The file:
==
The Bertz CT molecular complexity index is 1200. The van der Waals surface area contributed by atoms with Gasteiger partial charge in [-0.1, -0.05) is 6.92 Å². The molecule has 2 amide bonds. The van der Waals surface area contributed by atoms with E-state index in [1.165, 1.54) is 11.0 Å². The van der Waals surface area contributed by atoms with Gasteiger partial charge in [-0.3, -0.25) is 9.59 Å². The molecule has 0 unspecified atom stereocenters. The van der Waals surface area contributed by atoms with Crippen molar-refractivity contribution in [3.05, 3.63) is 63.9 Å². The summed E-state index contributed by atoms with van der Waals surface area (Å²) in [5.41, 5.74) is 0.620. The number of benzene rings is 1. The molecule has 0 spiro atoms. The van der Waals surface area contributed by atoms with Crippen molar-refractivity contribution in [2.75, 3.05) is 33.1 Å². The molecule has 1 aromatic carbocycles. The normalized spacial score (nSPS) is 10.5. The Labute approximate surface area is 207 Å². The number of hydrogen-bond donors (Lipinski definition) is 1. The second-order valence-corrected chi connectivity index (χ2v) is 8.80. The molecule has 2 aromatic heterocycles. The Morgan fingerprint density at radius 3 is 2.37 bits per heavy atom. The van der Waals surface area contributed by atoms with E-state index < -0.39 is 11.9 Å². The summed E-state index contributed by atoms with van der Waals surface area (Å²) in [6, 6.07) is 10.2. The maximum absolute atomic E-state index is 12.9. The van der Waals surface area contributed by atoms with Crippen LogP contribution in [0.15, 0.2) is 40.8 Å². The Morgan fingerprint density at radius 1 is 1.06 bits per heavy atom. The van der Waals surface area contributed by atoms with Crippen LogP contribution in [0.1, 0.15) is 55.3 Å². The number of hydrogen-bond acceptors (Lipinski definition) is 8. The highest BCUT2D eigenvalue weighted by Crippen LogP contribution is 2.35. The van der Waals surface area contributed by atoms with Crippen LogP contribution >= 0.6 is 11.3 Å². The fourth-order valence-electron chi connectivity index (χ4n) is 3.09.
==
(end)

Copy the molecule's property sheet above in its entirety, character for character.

The Bertz CT molecular complexity index is 1200. The van der Waals surface area contributed by atoms with Gasteiger partial charge in [-0.1, -0.05) is 6.92 Å². The molecule has 2 amide bonds. The van der Waals surface area contributed by atoms with E-state index in [1.165, 1.54) is 11.0 Å². The van der Waals surface area contributed by atoms with Gasteiger partial charge in [-0.3, -0.25) is 9.59 Å². The molecule has 0 unspecified atom stereocenters. The van der Waals surface area contributed by atoms with Crippen molar-refractivity contribution in [3.05, 3.63) is 63.9 Å². The summed E-state index contributed by atoms with van der Waals surface area (Å²) in [5.41, 5.74) is 0.620. The number of benzene rings is 1. The molecule has 0 spiro atoms. The van der Waals surface area contributed by atoms with Crippen molar-refractivity contribution in [2.75, 3.05) is 33.1 Å². The molecule has 1 aromatic carbocycles. The normalized spacial score (nSPS) is 10.5. The Labute approximate surface area is 207 Å². The number of hydrogen-bond donors (Lipinski definition) is 1. The second-order valence-corrected chi connectivity index (χ2v) is 8.80. The molecule has 2 aromatic heterocycles. The Morgan fingerprint density at radius 3 is 2.37 bits per heavy atom. The van der Waals surface area contributed by atoms with E-state index < -0.39 is 11.9 Å². The summed E-state index contributed by atoms with van der Waals surface area (Å²) in [6, 6.07) is 10.2. The maximum absolute atomic E-state index is 12.9. The van der Waals surface area contributed by atoms with Crippen LogP contribution in [0.15, 0.2) is 40.8 Å². The Morgan fingerprint density at radius 1 is 1.06 bits per heavy atom. The van der Waals surface area contributed by atoms with Crippen LogP contribution in [0.1, 0.15) is 55.3 Å². The number of hydrogen-bond acceptors (Lipinski definition) is 8. The highest BCUT2D eigenvalue weighted by Crippen LogP contribution is 2.35. The van der Waals surface area contributed by atoms with Crippen LogP contribution >= 0.6 is 11.3 Å². The fourth-order valence-electron chi connectivity index (χ4n) is 3.09.